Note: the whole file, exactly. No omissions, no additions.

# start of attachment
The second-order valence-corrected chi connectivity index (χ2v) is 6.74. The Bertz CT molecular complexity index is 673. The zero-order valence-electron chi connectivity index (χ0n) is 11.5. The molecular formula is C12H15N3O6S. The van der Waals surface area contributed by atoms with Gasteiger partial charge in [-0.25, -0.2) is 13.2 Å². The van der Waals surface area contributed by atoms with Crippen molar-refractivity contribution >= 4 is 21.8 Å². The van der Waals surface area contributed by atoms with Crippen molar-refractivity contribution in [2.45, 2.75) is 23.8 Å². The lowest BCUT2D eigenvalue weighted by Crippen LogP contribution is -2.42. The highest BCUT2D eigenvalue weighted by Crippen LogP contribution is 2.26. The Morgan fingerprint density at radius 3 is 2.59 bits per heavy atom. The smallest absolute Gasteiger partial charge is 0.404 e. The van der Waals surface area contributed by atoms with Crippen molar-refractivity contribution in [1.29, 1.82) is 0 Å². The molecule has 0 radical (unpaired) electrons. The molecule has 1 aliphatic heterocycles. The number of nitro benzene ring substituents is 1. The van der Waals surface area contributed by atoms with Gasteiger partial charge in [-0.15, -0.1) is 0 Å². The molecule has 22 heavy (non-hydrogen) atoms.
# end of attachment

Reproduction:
The second-order valence-corrected chi connectivity index (χ2v) is 6.74. The Bertz CT molecular complexity index is 673. The zero-order valence-electron chi connectivity index (χ0n) is 11.5. The molecular formula is C12H15N3O6S. The van der Waals surface area contributed by atoms with Gasteiger partial charge in [-0.25, -0.2) is 13.2 Å². The van der Waals surface area contributed by atoms with Crippen molar-refractivity contribution >= 4 is 21.8 Å². The van der Waals surface area contributed by atoms with Crippen molar-refractivity contribution in [2.45, 2.75) is 23.8 Å². The lowest BCUT2D eigenvalue weighted by Crippen LogP contribution is -2.42. The highest BCUT2D eigenvalue weighted by Crippen LogP contribution is 2.26. The Morgan fingerprint density at radius 3 is 2.59 bits per heavy atom. The smallest absolute Gasteiger partial charge is 0.404 e. The van der Waals surface area contributed by atoms with Crippen molar-refractivity contribution in [1.29, 1.82) is 0 Å². The molecule has 0 radical (unpaired) electrons. The molecule has 1 aliphatic heterocycles. The number of nitro benzene ring substituents is 1. The van der Waals surface area contributed by atoms with Gasteiger partial charge in [-0.15, -0.1) is 0 Å². The molecule has 22 heavy (non-hydrogen) atoms.